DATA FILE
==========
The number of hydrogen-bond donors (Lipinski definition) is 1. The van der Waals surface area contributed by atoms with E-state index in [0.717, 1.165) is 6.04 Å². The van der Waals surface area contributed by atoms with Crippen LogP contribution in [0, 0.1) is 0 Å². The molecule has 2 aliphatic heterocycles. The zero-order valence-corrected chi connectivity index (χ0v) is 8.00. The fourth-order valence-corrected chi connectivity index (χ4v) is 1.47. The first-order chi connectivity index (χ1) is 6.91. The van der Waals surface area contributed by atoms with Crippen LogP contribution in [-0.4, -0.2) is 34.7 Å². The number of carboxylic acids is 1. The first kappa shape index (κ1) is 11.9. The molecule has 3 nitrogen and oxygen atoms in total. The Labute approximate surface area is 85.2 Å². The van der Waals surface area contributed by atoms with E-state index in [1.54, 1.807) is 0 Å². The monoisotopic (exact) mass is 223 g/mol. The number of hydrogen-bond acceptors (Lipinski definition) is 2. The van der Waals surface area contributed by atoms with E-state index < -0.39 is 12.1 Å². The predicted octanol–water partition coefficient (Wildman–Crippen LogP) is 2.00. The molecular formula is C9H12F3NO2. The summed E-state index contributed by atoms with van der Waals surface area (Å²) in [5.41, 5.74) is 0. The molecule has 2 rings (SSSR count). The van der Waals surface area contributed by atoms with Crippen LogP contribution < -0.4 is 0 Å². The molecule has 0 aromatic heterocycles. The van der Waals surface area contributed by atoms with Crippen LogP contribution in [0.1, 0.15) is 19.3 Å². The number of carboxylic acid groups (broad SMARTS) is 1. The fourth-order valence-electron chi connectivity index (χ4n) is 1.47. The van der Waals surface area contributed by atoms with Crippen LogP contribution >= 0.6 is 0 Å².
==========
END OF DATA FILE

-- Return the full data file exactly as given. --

The number of hydrogen-bond donors (Lipinski definition) is 1. The van der Waals surface area contributed by atoms with E-state index in [0.717, 1.165) is 6.04 Å². The van der Waals surface area contributed by atoms with Crippen LogP contribution in [0, 0.1) is 0 Å². The molecule has 2 aliphatic heterocycles. The zero-order valence-corrected chi connectivity index (χ0v) is 8.00. The fourth-order valence-corrected chi connectivity index (χ4v) is 1.47. The first-order chi connectivity index (χ1) is 6.91. The van der Waals surface area contributed by atoms with Crippen LogP contribution in [-0.4, -0.2) is 34.7 Å². The number of carboxylic acids is 1. The first kappa shape index (κ1) is 11.9. The molecule has 3 nitrogen and oxygen atoms in total. The Labute approximate surface area is 85.2 Å². The van der Waals surface area contributed by atoms with E-state index in [1.54, 1.807) is 0 Å². The monoisotopic (exact) mass is 223 g/mol. The number of hydrogen-bond acceptors (Lipinski definition) is 2. The van der Waals surface area contributed by atoms with E-state index < -0.39 is 12.1 Å². The predicted octanol–water partition coefficient (Wildman–Crippen LogP) is 2.00. The molecular formula is C9H12F3NO2. The summed E-state index contributed by atoms with van der Waals surface area (Å²) in [5.41, 5.74) is 0. The molecule has 2 rings (SSSR count). The van der Waals surface area contributed by atoms with Crippen LogP contribution < -0.4 is 0 Å². The molecule has 0 aromatic heterocycles. The van der Waals surface area contributed by atoms with Crippen LogP contribution in [0.1, 0.15) is 19.3 Å². The number of carboxylic acid groups (broad SMARTS) is 1. The fourth-order valence-electron chi connectivity index (χ4n) is 1.47. The van der Waals surface area contributed by atoms with Crippen LogP contribution >= 0.6 is 0 Å².